On Tuesday afternoon lawyers from the Special Prosecutor's force as well as Nixon's lawyersmet in the courtroom of Judge Sirica, for further proceedings on the subpoenas. Sirica drafted an order to show cause why Nixon should not be held in contempt. Nixon's lawyers announced that the president was prepared to produce all the material ordered.

Leon Jaworski was layer appointed Special Prosecutor. Because of Nixon's wounded public standing, he was given even more independence than Cox had. Cox had a brief farewell meeting with his staff (all kept by Jaworski), telling them how important it was that they continue and assuring them of Jaworski's good faith. He and his wife Phyllis then drove off in their pickup truck to their home in Brooksville, Maine.
Garfield

Happy Birthday James Garfield

On November 19, 1831 (188 years ago today) James Abram Garfield, the 20th President of the United States, was born in Moreland Hills, Ohio. He was the youngest of five children born to Abram and Eliza Garfield. His father, who was known locally as a wrestler, died when Garfield was 18 months old. The future president was raised by his mother, who said of her youngest child, "He was the largest babe I had and looked like a red Irishman."

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Raised in poverty, Garfield worked at many jobs to finance his higher education at Williams College, Massachusetts, where he graduated from in 1856. He was a preacher at Franklin Circle Christian Church in 1857 and 1858, making him the only President to have served as a clergyman. He married Lucretia Rudolph in 1858 and, in 1860, was admitted to practice law in 1861, while serving as an Ohio State Senator from 1859 to 1861.

Garfield was opposed to Confederate secession, and served as a Major General in the Union Army during the Civil War. He fought in the battles of Middle Creek, Shiloh and Chickamauga. He was first elected to Congress in 1862 as Representative of the 19th District of Ohio. Garfield gained a reputation as a skilled orator in congress. He was Chairman of the Military Affairs Committee and the Appropriations Committee and a member of the Ways and Means Committee. Garfield initially agreed with Radical Republican views regarding Reconstruction, but later favored a moderate approach for civil rights enforcement for Freedmen. Garfield served nine consecutive terms in congress.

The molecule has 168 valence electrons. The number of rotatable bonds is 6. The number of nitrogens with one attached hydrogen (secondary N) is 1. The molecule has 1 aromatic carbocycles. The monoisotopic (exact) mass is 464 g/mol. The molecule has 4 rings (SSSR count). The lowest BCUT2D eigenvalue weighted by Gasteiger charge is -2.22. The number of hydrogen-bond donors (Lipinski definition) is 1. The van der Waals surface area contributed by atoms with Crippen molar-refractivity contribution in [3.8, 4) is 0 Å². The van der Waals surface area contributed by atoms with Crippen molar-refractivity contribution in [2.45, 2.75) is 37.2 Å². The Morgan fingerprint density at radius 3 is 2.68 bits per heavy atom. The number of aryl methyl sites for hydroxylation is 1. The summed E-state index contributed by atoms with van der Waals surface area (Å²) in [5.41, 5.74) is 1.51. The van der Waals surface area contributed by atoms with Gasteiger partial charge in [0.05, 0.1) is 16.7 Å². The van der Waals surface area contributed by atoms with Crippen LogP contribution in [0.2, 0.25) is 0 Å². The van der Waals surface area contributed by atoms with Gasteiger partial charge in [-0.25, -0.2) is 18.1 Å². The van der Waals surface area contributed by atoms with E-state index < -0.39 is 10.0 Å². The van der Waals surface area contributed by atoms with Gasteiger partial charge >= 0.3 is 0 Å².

In 1880, the Ohio legislature elected him to the U.S. Senate. In that same year, the Republican National Convention ran into a deadlock as the three leading Republican presidential contenders – Ulysses S. Grant, James G. Blaine and John Sherman – failed to garner the requisite support at their convention. Garfield became the party's compromise nominee for the 1880 Presidential Election and successfully campaigned to defeat Democrat Winfield Hancock in the election. He is thus far the only sitting member of the House of Representatives to have been elected to the presidency.

Garfield's accomplishments as President included a controversial resurgence of Presidential authority, as opposed to the system of Senatorial courtesy when it came to making executive appointments. He sought to purge corruption in the Post Office Department and he appointed several African-Americans to prominent federal positions. As President, Garfield advocated a bi-metal monetary system, agricultural technology, an educated electorate, and civil rights for African-Americans. He proposed substantial civil service reform, eventually passed by Congress in 1883 and signed into law by his successor, Chester A. Arthur, as the Pendleton Civil Service Reform Act.



Garfield's presidency lasted just 200 days, from March 4, 1881, until his death on September 19, 1881, as a result of being shot by assassin Charles J. Guiteau on July 2, 1881. Only William Henry Harrison's presidency, of 31 days, was shorter. Garfield was the second of four United States Presidents who were assassinated.

An outstanding book about Garfield's assassination is Candice Millard's 2011 work Destiny of the Republic: A Tale of Madness, Medicine and the Murder of a President, a review of which was posted in this community here. In 2016 PBS aired an terrific documentary about Garfield called Murder of a President.